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Intel enters autonomous truck market

American multinational corporation and technology specialist, Intel, has announced it will spend $15.3 billion (AU$20b) to buy Mobileye, an autonomous vehicle technology firm based in Israel.

According to a report by CNBC, the deal with Mobileye places Intel square in the middle of the competition with the likes of Tesla and several other truck start-ups to develop driverless systems for global automakers.

“Much of Mobileye’s current business is designing autonomous safety systems for heavy trucks,” CNBC said. “The company’s sensor-based systems warn drivers of pending hazards and automatically apply the brakes if the software believes a crash is imminent. Trucking companies are purchasing the systems in an effort to improve fleet safety and minimize collision risk.

“Heavy duty trucks are already familiar with Mobileye’s safety technology. Mitsubishi Fuso plans to offer Mobileye 6 Series Collision Avoidance Systems on all of its 2017 Fuso FE and FG series medium-duty commercial trucks. Mobileye is also working with European commercial vehicle manufacturers to provide collision mitigation technology.”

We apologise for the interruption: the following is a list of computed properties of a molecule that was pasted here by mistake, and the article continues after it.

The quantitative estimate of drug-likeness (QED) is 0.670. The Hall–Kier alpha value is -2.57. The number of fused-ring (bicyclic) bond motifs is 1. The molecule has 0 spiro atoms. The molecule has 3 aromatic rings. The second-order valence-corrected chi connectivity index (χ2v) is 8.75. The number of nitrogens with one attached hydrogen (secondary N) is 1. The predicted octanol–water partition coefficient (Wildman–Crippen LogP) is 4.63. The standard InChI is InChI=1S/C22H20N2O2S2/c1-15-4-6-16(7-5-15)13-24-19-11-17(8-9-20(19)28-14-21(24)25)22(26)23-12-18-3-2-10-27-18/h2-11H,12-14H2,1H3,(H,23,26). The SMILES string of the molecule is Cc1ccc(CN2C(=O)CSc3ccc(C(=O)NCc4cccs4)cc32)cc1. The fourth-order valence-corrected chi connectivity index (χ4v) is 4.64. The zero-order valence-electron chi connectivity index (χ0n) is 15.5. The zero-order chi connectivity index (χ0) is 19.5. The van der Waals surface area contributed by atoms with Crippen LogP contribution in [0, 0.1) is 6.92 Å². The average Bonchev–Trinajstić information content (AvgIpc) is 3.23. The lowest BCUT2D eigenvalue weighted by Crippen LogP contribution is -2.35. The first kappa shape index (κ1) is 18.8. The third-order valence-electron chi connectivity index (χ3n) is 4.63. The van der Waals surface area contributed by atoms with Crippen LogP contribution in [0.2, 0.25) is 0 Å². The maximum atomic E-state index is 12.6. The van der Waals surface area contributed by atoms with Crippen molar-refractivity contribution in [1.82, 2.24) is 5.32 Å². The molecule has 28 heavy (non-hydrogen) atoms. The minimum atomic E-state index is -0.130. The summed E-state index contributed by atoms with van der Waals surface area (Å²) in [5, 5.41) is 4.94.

The deal is expected to close later this year.

Meanwhile, US tech business, NVIDIA, also confirmed this week that it is working with PACCAR on developing solutions for autonomous vehicles.

The collaboration was recently shared by NVIDIA Founder and CEO, Jen-Hsun Huang, during his keynote at the Bosch Connected World conference in Berlin. “This is probably the largest single mass of a product that we’ve helped make,” Huang told a crowd of more than 2,000 executives, developers and others attending the event.

PACCAR CEO Ron Armstrong, added. “PACCAR is exploring automated driving systems and we are excited about what our collaboration on artificial intelligence with NVIDIA has delivered so far.”

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